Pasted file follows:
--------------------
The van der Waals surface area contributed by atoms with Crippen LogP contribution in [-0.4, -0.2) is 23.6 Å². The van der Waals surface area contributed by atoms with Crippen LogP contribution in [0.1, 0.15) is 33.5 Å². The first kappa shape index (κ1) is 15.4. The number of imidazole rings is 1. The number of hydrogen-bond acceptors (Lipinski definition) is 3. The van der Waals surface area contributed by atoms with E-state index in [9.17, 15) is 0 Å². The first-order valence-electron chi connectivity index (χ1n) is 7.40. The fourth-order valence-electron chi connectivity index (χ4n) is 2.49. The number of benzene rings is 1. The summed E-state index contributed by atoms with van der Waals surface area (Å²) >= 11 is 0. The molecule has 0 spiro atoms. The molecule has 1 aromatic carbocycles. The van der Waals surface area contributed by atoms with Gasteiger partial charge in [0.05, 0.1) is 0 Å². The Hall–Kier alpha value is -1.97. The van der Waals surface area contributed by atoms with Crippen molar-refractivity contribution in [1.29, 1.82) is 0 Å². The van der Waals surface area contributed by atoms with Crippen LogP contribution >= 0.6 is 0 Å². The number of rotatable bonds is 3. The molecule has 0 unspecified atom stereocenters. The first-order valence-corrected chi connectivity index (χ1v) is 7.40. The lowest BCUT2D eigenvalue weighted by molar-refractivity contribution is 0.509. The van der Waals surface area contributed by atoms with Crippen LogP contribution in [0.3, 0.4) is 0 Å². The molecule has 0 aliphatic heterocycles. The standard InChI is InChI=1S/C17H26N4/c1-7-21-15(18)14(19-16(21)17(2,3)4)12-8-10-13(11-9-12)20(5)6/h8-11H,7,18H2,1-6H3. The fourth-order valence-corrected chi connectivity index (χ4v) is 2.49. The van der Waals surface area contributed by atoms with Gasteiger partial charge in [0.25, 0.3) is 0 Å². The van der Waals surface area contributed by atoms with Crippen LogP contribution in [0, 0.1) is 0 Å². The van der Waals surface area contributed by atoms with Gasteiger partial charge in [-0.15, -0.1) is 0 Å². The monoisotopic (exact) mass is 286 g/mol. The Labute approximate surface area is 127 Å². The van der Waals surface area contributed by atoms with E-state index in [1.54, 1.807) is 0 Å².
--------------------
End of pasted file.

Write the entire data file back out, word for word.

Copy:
The van der Waals surface area contributed by atoms with Crippen LogP contribution in [-0.4, -0.2) is 23.6 Å². The van der Waals surface area contributed by atoms with Crippen LogP contribution in [0.1, 0.15) is 33.5 Å². The first kappa shape index (κ1) is 15.4. The number of imidazole rings is 1. The number of hydrogen-bond acceptors (Lipinski definition) is 3. The van der Waals surface area contributed by atoms with E-state index in [9.17, 15) is 0 Å². The first-order valence-electron chi connectivity index (χ1n) is 7.40. The fourth-order valence-electron chi connectivity index (χ4n) is 2.49. The number of benzene rings is 1. The summed E-state index contributed by atoms with van der Waals surface area (Å²) >= 11 is 0. The molecule has 0 spiro atoms. The molecule has 1 aromatic carbocycles. The van der Waals surface area contributed by atoms with Gasteiger partial charge in [0.05, 0.1) is 0 Å². The Hall–Kier alpha value is -1.97. The van der Waals surface area contributed by atoms with Crippen molar-refractivity contribution in [1.29, 1.82) is 0 Å². The van der Waals surface area contributed by atoms with Crippen LogP contribution >= 0.6 is 0 Å². The number of rotatable bonds is 3. The molecule has 0 unspecified atom stereocenters. The first-order valence-corrected chi connectivity index (χ1v) is 7.40. The lowest BCUT2D eigenvalue weighted by molar-refractivity contribution is 0.509. The van der Waals surface area contributed by atoms with Crippen LogP contribution in [0.3, 0.4) is 0 Å². The molecule has 0 aliphatic heterocycles. The standard InChI is InChI=1S/C17H26N4/c1-7-21-15(18)14(19-16(21)17(2,3)4)12-8-10-13(11-9-12)20(5)6/h8-11H,7,18H2,1-6H3. The fourth-order valence-corrected chi connectivity index (χ4v) is 2.49. The van der Waals surface area contributed by atoms with Gasteiger partial charge in [0.25, 0.3) is 0 Å². The van der Waals surface area contributed by atoms with Crippen LogP contribution in [0, 0.1) is 0 Å². The van der Waals surface area contributed by atoms with Gasteiger partial charge in [-0.15, -0.1) is 0 Å². The monoisotopic (exact) mass is 286 g/mol. The Labute approximate surface area is 127 Å². The van der Waals surface area contributed by atoms with E-state index in [1.54, 1.807) is 0 Å².